8 ways that organising your photos can reduce your stress
Our friends at Photoventure have pulled together some of their best photo management tips to help you start organizing your photos in a way that makes more sense for you. What’s more, they’ve kindly allowed us to share them with Digital Camera World readers. Have a look at these simple steps and you’ll never ask where another picture is ever again!
Clutter causes stress. Or, rather, it contributes to it. So reducing the amount of clutter in your life will help decrease the overall chaos of the daily grind – and an easy place to start this process is with something that makes you happy, such as photography. Here’s how you can clean up your photo management process and getting into a routine where you organize your photos in a more sensible manner.
1. Find a central storage point
The problem you’ve had up until now is that you’re not organizing photos per se; rather, you’re accumulating them. Stop letting photos pile up wherever there is room for them and create one big space for them where everything gets filed. This could be an internal drive on your computer, or an external drive. But any good photo management plan starts with a primary storage point.
2. Get rid of your outdated storage units
Still using Zip drives and floppy disks? Or more accurately, do you have photos languishing on these devices in the back of a drawer. Buy the necessary USB cables or devices to retrieve your images from these Paleolithic units and then toss them away forever!
3. Wipe your memory cards
How often do you download the images from your memory card after a shoot? Of course you don’t! No one does. Most people let their cards fill up, then once full, switch to another that’s lying around. Stop this immediately. Copy your photos from these cards into your central storage point (we’ll worry about organizing these photos later) and re-format your card.
4. Clean up any stray images
Like dust (or raisins, if you have kids), it’s amazing the places images turn up. Next we’re going to want to try and locate any stray images on your computer and move those into your primary folder.
For starters, perform a global search on your computer for files ending with .jpg, .tif, .png or any image file suffix you may use. If any turn up, move them into your central folder.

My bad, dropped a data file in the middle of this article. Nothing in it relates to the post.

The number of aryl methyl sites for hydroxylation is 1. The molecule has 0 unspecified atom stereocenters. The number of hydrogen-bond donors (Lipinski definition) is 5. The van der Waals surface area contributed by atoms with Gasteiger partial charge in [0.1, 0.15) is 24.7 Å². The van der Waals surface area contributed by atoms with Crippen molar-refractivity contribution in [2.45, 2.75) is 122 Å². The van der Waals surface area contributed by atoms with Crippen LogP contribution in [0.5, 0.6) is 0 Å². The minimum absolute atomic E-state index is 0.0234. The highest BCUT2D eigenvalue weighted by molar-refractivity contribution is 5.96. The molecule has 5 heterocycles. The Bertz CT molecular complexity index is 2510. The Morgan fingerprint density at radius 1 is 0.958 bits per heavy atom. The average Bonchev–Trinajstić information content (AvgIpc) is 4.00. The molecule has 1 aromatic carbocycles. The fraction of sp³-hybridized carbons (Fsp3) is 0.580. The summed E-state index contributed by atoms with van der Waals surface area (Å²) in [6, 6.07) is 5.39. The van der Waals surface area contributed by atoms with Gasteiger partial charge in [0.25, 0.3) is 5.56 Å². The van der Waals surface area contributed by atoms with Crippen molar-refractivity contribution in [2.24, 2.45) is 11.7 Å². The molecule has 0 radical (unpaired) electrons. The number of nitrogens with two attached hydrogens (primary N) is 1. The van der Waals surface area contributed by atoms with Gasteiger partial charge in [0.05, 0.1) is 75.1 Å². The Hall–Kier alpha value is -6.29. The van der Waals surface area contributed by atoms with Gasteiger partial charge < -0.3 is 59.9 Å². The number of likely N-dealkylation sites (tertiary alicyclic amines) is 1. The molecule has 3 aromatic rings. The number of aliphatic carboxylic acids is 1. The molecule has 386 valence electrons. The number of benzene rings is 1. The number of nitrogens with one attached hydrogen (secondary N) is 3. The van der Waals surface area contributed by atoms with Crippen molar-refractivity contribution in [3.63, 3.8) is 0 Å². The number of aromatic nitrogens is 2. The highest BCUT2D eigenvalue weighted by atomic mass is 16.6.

5. Don’t forget about email attachments
Did you know that the average person will have 43,000 images in their email account over the course of a lifetime?
OK, so that might not be true. Or maybe it could be, but the point is we accumulate a lot of images in emails over the years. Most of them aren’t worth saving, but the occasional family Christmas snap from your mother or pictures from your child’s pre-school you might want to hang on to. Filter your images by attachments, choose the ones you want to save and then download them into your central folder.
6. Put your photo management software to work
By now you’ll have a large pile of pictures in one folder and you can rest somewhat easier now knowing that half of the great battle of organizing your photos is done! Now it’s time to put your photo management software to work.
Whatever photo management software you’re using, most – if not all – will organize photos by date. This may not be how you ultimately choose to organize your photos, but it can serve as a nice starting point for making sense of your large pile of pictures.
More sophisticated photo management software can recognize faces and filter your pictures this way. But it’s up to you and what you shoot to decide how your photos should be organized.
If you shoot landscape photography, for instance, you may wish to organize images by location. But filtering them first by date will help you spread that pile out a bit and get a sense of what you have so you can make a more informed decision about photo management strategies.
7. Back it up. All of it
Perhaps the most important step here. Once you have your images stored all in one place, and you’ve organize them in a manner that makes more sense… back it all up so you don’t have to do it again!
We’re far enough into the digital age that we don’t need to explain why you need to back up your files. Just make sure you do it. Regularly. Consider cloud storage if you want to be able to access your back-ups anywhere.
8. Make a photo management strategy… and stick to it
Now that you’ve cleaned up some of your past laziness, work out a photo management strategy organizing photos you take from this point on. There’s no sense in doing everything we’ve listed here if you’re just going to fall back into old routines.
Get in the habit of downloading your images to your central folder straightaway. Perhaps even consider getting one of the wireless SD cards that lets you transfer photos to your computer over Wi-Fi. Whatever it takes to keep those cards clean!
Next, get in the habit of tagging photos in a way that makes sense with your folder structure and how you’ve chosen to organize your photos. Maybe your landscapes are tagged by continent or country, for instance. Some photo management software will even let you pin locations on a map.
You can also start using your software to star-rate your images to help filter out the hits from the misses.
We mentioned facial recognition earlier. If your photo management software does this, set this up! It will save you so much time… and isn’t that what this whole process has been about?
21 photography facts you probably never knew
How to get your photos published in magazines
13 best free photography apps for iPhone
13 best free iPad photo apps
13 best free Android photo apps
on Thursday, December 27th, 2012 at 2:00 am under Photography Tips.
Tags: photo editing, share photos